Enron-related documents were destroyed by Arthur Andersen in a "shred room" last fall when the accounting firm moved in a commercial-grade shredder from Enron's headquarters, an Andersen office manager said in a recent deposition.
The accounting firm had been giving its documents to a professional shredding service, but document destruction was moved in-house and stepped up in late October when an "abnormal volume" of Enron Corp.-related papers was sent Andersen's way, office manager Michael Luna said.
Luna and several other employees said it was not unusual for the accounting firm to destroy large numbers of documents as a matter of routine and that they did not suspect anything improper.
Andersen was charged Thursday with obstruction of justice for shredding Enron documents and deleting computer files.
The employees' testimony came in investor lawsuits connected with Enron's collapse amid allegations of an accounting scandal. The depositions, taken from mid- to late-February, detail a large shredding operation.
By late October, Luna said an employee in charge of the shred room told him the flow of Enron documents had increased to 25 trunks of paper, but he did not think much about it.
"From my perspective that was not a significant amount of shredding," Luna said.
He said he did not learn about questions surrounding the shredding until Andersen publicly acknowledged it Jan. 10. Then, "it concerned me quite a bit," he said.
Andersen has sought to lay blame the accounting scandal on its lead Enron auditor, David Duncan, and others in its Houston office. Duncan, who was fired by Andersen, is cooperating with investigators. When questioned by Congress, he invoked his Fifth Amendment right against self-incrimination.
In announcing Duncan's dismissal, Andersen said Duncan organized a document destruction effort Oct. 23, shortly after he learned the Securities and Exchange Commission had begun inquiring about Enron's accounting practices. The former energy-trading giant filed the nation's biggest bankruptcy in early December.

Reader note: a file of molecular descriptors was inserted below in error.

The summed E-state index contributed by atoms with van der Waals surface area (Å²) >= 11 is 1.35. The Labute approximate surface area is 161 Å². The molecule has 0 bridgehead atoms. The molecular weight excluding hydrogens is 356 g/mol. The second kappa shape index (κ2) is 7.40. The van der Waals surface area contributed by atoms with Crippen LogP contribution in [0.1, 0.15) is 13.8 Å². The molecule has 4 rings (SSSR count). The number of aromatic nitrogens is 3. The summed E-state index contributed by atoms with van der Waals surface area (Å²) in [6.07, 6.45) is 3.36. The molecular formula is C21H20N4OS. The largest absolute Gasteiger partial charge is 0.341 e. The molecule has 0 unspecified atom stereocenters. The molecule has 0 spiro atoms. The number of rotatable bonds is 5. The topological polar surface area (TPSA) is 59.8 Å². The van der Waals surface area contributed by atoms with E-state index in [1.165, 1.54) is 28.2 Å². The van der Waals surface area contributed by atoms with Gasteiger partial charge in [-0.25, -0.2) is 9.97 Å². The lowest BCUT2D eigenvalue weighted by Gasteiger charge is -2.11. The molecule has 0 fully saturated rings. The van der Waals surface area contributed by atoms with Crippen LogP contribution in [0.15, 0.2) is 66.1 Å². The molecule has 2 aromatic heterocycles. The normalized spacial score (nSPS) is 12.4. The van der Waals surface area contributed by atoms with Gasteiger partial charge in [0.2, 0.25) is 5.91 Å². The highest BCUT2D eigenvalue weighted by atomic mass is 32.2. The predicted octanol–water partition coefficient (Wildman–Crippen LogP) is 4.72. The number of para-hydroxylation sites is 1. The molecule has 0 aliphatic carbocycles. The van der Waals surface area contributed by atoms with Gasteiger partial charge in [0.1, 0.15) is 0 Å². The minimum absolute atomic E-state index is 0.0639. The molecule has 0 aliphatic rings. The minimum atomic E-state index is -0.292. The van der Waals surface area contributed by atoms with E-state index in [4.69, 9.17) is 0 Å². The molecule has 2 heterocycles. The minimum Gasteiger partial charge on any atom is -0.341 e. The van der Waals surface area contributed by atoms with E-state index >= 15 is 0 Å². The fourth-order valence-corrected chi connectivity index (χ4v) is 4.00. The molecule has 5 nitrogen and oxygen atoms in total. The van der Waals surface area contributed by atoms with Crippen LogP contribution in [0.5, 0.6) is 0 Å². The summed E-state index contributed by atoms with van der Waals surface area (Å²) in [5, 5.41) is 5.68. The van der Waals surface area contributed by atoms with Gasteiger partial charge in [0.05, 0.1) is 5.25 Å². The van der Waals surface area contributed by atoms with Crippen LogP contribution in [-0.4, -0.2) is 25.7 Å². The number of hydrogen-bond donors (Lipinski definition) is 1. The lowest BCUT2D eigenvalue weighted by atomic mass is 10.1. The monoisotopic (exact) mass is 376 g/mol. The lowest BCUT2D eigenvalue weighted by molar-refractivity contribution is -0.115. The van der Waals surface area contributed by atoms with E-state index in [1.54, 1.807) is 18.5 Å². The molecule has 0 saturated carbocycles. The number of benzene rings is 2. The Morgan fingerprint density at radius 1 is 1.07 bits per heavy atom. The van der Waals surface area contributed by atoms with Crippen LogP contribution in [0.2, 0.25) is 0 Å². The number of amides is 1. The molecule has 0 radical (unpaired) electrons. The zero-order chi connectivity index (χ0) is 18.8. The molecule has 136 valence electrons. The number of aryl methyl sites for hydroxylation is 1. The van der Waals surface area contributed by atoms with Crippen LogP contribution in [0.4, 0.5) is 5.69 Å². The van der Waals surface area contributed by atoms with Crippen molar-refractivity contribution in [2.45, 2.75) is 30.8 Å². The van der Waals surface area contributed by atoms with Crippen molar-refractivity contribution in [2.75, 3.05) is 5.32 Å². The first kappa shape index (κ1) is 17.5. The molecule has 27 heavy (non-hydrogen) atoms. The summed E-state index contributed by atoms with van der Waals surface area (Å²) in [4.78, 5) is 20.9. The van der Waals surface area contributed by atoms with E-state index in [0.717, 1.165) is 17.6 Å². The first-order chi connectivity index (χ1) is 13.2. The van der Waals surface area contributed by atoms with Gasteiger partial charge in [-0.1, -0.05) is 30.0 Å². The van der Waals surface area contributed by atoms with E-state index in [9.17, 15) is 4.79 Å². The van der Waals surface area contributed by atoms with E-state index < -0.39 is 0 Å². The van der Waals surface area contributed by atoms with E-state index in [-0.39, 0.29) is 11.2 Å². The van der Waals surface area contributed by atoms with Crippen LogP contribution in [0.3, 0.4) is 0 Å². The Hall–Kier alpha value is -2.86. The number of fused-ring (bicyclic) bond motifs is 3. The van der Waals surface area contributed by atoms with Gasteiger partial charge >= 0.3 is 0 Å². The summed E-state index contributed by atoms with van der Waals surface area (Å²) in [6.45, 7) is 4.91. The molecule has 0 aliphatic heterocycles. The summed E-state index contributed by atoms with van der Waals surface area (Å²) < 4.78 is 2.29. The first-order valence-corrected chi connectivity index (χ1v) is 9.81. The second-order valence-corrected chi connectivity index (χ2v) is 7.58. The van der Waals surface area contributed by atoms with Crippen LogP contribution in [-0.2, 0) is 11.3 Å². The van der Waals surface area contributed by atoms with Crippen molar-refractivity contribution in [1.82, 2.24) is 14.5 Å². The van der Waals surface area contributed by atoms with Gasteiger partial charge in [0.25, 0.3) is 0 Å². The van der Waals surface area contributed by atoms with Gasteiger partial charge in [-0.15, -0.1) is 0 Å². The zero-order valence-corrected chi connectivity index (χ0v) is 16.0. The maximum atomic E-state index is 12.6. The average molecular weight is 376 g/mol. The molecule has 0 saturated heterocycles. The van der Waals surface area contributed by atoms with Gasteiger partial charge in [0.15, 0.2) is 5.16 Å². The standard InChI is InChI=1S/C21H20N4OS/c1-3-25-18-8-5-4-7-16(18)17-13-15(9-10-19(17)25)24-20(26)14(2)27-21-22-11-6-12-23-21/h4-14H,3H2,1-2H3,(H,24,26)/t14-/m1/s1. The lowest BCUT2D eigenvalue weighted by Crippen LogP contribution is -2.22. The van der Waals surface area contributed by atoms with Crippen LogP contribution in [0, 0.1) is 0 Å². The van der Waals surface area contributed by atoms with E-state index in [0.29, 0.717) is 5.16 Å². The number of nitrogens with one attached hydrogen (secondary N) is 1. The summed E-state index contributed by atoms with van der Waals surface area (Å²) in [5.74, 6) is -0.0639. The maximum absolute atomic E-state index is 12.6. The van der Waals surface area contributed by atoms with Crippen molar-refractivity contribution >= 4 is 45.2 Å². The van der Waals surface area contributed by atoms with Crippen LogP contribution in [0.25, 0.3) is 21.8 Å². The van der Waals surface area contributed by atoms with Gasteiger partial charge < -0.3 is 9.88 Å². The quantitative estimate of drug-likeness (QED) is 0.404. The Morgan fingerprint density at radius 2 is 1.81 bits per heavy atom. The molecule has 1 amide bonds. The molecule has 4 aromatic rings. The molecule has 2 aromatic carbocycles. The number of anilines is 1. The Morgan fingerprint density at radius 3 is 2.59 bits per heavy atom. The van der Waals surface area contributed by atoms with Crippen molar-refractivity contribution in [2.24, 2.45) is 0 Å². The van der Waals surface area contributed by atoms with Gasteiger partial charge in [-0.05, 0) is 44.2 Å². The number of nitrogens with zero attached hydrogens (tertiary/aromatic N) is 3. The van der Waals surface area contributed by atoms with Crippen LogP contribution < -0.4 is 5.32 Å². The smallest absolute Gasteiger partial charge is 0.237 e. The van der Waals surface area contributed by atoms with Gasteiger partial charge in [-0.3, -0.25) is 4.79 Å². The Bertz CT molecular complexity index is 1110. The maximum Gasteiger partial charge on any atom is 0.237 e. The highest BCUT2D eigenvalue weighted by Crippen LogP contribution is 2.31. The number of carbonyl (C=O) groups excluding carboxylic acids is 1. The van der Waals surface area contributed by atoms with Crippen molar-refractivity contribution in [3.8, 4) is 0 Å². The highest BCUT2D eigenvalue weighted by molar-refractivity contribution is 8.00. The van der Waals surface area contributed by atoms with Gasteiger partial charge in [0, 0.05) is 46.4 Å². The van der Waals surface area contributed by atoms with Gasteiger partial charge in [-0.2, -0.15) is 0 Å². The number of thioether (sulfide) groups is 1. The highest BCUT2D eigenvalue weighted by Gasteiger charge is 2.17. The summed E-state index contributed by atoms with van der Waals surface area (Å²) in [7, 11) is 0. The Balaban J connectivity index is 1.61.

Investigators have said that an Oct. 12 e-mail sent by Andersen attorney Nancy Temple from the firm's Chicago headquarters authorized the shredding. But Andersen has said the e-mail only reminded Enron auditors of the company's document retention and destruction policy.
Andersen auditor Kim Latham said she and other employees stepped up efforts to review Enron-related documents to determine what could be destroyed shortly after the Oct. 23 meeting.
But she said shredding documents while working on an audit was routine, and she recalled no orders from Duncan to destroy papers.
Shannon Adlong, Duncan's assistant, testified Andersen was lagging behind in its shredding because of staff reductions, but that Duncan told workers to comply with the firm's document retention and destruction policy.
"The discussions were: Our files need to have what needs to be in them, and we need to be in compliance with the retention policy, and to make sure everything is in order," she said.
The stepped-up shredding effort ended Nov. 9 when Adlong e-mailed secretaries to "stop the shredding" — a day after the firm had received a federal subpoena for documents.
Barry Flynn, one of Duncan's lawyers, said Thursday he believes neither his client nor Andersen is culpable in the shredding.
"Where Andersen tried to blame David, we certainly disagree, but we don't have any evidence Andersen did anything wrong," Flynn said.